All American citizens who have offshore bank accounts totaling more than $10,000 are required to disclose those accounts to the Internal Revenue Service and pay any applicable taxes.
However, many Americans have historically not complied with this rule, either because they did not know they needed to report their foreign bank accounts or because they thought their overseas assets were safely hidden from the watchful eye of the U.S. government.
Even if this was once true, it certainly isn’t anymore. The IRS is cracking down hard on offshore tax evasion, and those who are caught face serious consequences. However, the government is giving potential violators a chance to come clean, pay part of what they owe, and avoid criminal prosecution.
Program Offers Reduced Penalties in Exchange for Information
Participants in the voluntary disclosure program will be asked to pay a penalty of up up to 27.5 percent of their largest offshore account. Those with smaller accounts may be eligible for a reduced penalty of either 5 or 12.5 percent.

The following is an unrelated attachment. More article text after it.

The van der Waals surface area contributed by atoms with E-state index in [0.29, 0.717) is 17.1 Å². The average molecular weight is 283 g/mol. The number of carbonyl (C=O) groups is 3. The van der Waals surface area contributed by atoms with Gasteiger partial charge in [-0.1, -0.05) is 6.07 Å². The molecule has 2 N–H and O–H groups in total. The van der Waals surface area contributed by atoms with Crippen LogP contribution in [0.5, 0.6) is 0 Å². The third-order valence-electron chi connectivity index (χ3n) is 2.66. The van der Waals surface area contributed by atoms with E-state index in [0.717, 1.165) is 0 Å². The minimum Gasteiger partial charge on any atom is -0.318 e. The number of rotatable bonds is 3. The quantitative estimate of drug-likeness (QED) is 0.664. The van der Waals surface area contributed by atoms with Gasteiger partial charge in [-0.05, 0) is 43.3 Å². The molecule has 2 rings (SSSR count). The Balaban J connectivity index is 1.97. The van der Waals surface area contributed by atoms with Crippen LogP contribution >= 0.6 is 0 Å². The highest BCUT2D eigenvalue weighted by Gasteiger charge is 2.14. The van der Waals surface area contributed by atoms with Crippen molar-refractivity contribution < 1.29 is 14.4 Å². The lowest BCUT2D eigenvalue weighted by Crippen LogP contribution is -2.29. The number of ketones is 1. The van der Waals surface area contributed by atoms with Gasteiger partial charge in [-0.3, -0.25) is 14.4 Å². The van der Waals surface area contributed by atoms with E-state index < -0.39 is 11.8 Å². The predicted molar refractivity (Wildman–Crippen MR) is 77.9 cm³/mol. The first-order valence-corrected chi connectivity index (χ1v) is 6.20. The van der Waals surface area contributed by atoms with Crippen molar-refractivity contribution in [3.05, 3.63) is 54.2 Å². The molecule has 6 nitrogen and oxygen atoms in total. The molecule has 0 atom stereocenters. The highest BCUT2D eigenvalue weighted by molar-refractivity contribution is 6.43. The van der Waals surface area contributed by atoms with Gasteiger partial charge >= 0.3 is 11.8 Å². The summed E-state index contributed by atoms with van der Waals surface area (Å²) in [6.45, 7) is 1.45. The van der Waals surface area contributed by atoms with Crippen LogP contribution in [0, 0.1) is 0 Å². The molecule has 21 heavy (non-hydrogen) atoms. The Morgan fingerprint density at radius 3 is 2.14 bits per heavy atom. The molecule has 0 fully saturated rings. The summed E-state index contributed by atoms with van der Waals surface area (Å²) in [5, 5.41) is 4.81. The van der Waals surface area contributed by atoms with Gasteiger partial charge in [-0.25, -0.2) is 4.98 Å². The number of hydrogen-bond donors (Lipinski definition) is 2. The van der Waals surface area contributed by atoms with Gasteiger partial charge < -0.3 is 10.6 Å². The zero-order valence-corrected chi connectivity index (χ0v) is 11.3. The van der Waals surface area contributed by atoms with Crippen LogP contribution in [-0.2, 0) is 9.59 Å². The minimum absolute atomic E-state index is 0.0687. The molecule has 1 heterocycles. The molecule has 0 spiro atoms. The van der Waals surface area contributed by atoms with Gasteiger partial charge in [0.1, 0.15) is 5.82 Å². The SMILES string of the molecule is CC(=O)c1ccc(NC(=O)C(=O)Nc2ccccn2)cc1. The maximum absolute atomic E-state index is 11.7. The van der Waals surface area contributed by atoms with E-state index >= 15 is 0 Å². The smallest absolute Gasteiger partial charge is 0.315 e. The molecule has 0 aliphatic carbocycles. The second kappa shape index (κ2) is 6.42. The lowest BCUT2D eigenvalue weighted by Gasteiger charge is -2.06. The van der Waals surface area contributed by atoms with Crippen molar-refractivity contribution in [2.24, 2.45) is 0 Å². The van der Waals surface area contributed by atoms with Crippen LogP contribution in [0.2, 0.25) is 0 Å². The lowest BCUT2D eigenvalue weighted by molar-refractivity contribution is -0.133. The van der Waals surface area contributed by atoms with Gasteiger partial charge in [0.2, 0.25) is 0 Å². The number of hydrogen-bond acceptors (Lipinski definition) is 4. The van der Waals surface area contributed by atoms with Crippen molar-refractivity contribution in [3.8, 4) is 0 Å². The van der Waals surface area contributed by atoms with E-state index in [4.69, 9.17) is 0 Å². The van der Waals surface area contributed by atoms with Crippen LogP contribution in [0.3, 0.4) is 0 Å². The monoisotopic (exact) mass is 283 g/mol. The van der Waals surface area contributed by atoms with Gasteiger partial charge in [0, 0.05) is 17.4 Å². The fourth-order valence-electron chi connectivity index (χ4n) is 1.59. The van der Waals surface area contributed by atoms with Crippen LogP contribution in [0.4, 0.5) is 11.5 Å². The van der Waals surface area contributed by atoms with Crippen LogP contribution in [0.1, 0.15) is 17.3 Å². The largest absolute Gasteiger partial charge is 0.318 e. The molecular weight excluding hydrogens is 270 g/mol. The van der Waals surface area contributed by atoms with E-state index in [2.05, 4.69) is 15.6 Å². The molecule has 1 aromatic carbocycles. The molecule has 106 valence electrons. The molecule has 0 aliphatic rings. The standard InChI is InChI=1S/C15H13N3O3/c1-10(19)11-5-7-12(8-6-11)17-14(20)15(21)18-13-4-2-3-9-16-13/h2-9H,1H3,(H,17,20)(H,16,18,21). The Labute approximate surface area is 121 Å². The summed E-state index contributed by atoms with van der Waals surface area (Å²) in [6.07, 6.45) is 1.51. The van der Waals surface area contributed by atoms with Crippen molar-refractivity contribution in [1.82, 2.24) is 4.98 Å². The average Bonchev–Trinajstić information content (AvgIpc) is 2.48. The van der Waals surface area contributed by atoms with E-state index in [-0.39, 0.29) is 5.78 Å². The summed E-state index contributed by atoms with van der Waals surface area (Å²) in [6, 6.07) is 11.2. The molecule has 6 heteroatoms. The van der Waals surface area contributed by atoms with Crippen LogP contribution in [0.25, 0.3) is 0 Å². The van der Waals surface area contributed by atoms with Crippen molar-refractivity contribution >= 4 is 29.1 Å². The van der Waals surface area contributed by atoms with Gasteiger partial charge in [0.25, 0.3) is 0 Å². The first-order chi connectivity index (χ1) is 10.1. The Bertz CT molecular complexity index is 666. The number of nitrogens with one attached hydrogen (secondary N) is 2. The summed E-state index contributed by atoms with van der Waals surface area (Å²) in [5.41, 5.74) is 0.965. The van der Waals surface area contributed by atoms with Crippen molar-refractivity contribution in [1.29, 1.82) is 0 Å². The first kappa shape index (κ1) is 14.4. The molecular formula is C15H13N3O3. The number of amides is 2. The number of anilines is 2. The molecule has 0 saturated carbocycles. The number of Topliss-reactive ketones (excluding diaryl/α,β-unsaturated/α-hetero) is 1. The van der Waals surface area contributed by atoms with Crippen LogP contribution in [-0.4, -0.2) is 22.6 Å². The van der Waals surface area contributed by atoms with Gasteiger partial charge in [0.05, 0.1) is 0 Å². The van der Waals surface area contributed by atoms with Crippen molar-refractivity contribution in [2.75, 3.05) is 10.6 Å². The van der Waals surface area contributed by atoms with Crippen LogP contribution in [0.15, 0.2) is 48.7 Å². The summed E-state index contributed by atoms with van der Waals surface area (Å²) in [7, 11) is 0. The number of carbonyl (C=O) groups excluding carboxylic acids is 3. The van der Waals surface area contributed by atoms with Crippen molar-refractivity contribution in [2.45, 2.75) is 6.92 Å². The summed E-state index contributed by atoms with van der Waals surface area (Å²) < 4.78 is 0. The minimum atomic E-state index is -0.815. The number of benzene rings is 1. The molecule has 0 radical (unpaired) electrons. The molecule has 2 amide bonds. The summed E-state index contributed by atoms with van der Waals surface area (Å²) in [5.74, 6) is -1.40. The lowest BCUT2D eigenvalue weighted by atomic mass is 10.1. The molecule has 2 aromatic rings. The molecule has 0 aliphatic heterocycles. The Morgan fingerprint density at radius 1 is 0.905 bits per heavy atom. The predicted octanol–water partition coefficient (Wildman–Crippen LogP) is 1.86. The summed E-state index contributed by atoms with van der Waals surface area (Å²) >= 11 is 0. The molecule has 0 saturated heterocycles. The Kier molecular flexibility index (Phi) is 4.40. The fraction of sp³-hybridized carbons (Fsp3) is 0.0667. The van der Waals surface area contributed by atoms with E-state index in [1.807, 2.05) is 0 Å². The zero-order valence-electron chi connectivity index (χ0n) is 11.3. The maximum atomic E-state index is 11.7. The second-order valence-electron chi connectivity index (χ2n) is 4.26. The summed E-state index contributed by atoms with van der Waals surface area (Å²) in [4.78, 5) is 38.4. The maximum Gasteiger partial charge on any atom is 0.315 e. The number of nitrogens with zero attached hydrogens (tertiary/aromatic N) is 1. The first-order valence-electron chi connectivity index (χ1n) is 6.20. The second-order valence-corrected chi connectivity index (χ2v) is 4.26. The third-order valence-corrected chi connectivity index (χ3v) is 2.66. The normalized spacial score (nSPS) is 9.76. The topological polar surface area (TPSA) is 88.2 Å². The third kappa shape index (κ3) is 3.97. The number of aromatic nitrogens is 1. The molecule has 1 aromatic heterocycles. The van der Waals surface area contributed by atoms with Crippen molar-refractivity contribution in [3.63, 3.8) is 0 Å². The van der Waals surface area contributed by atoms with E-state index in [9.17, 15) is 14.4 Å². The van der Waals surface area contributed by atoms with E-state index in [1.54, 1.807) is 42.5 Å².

Although these penalties may seem high, they’re much lower than the penalties imposed if the IRS catches the tax evasion on its own. In those cases, the penalty is often 50 percent of the account’s value for each year it went unreported. Violators can also face several years in federal prison.
This is the third time the IRS has offered the amnesty program. It comes as part of an effort to wipe out the practice of intentional tax evasion via Swiss-style bank accounts. As such, participants in the voluntary disclosure program will be required to turn over the names of the banks and financial advisers who helped them skirt U.S. tax requirements.
Now that the crackdown is in full swing, taxpayers with unreported offshore bank accounts may not be as safe as they had originally thought. Some account holders’ names have already been turned over to the IRS, and offshore banks will soon be required to disclose the names of all U.S. account holders.
If you have offshore assets that may not comply with American tax laws, contact an experienced tax attorney who can help you decide if the voluntary disclosure program is right for you.
Source: Bloomberg, “IRS Gives Another Chance for Citizens to Come Clean,” Steven Sloan, Jan. 9, 2012.